Learning from an example of how one startup failed
Ecomom was a small startup internet retail company selling earth friendly mom and maternity products including food, toys, apparel, and other baby related items. With headquarters in Las Vegas and San Francisco and a third-party fulfillment in Los Angeles, any volume could be shipped within 24 hours. Founded in 2007, by 2011 it had turnover of just over $1 million, but a further round of investment of $12 million required further growth, but at what cost?
Business Insider describes the story of the eventual failure of the company in 2013 With hindsight it's difficult to understand investment in the company, but perhaps this was buoyed by the success story of Tony Hsieh building Las Vegas-based Zappos into an online shoe and retail business that Amazon acquired for $1.2 billion. Of course, investors, require growth and Ecomum did achieve revenues of nearly $4 million in 2013. But investors also require a return on their investment and as you’ll read, the way growth was achieved was far from profitable.
Philip Prentiss, who joined the company in 2011 as financial controller was the first dedicated finance person. As with many startups payroll, tax and accounts are outsourced to third-party bookkeepers. Many company failures are not written-up because employees don't want to share the story of failure. But in a candid summary of his time at the failed company, Prentiss describes the reasons starting with the lack of financial prudced. Describing Ecomom CEO Jody Sherman’s he says:
'He was not a numbers guy. I would bring the financial statements to Jody who would glance at them so cursorily and wave me away with “no one can understand this without extensive analysis". Critically, he did not understand margin. At the end of December when things were getting truly desperate, he said to me “Phil, just bring me a forecast that shows how much we need to sell to break even.” He did not understand, after three years of negative margin, that increased sales resulted in increased losses.'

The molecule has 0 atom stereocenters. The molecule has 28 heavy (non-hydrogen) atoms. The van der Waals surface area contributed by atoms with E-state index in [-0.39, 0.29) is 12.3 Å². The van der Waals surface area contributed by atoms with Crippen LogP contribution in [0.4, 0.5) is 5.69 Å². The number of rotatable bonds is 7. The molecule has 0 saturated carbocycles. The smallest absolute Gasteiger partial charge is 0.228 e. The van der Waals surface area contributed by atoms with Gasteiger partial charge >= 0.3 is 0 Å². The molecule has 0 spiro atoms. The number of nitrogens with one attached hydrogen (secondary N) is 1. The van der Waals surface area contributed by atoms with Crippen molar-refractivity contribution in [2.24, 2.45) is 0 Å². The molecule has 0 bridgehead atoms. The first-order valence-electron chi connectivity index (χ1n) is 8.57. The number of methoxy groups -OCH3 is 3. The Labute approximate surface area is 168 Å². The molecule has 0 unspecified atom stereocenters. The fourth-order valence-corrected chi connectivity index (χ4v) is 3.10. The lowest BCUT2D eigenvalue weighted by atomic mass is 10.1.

In this open letter describing the failure of the company Prentiss shows how the financial presentation format hid a contribution margin of –48% which he identified when he joined the company. In other words, for every additional $60 average order shipped the variable cost was $89 and the company lost $29. This situation was caused by heavy discounting with common use of 50% discounts on daily deal sites like Groupon. To make matters worse, although discounts were meant to be one time only, the company couldn’t limit them by customer, so every discounted order has a 50% reduction regardless whether they were from a new company or an existing company. The company sales manager was paid based on sales achieved before discounting. As the same time, there were no premium lines or own-label items where margin could have been better. Add to this, that this is a fiercely competitive growing sector with established retail brands such as Whole Foods or general retailers such as Amazon selling similar goods.
By mid Autumn 2012 a $860K loss for the previous quarter was the result of the discounting strategy. Prentiss notes that no substantive changes were made to the business strategy and starting from $4.8 million capital raised in Aug for the 5 monthsthrough Dec 31st the company lost $1.1 million after variable cost, spent $1.7 million more on overhead, and locked up another $1.2 million in inventory leaving less than $1 million in the bank.
Sadly, the company closed early in 2013 and shortly afterwards, the CEO, Jody Sherman took his own life.
In the unsentimental way of business, Ecomom’s domain and customer list was purchased by a competitor and the website was planned for reopening later in 2013 with this more than unfortunate message.
But the legacy of the company and its founder, may be how it has highlighted the pressure of running a startup. Business Insider quotes Dave McClure, an investor in Ecomom and the entrepreneur behind investment firm 500Startups who says:
“Oh Jesus, [founding a company] can suck. I can remember facing extremely ”dark days“ as an entrepreneur. I went through layoffs, co-founder battles, and wife battles, and not for much gain. It was a hell of a lot of work for not a hell of a lot of return. Then there are days when you sit in a corner and cry. You can’t really do anything else. You don’t have a social life. You don’t really want to interact with family and friends because there’s just not much context for them. Your world revolves around your startup and it’s all about trying to survive and not look like an idiot in front of employees.”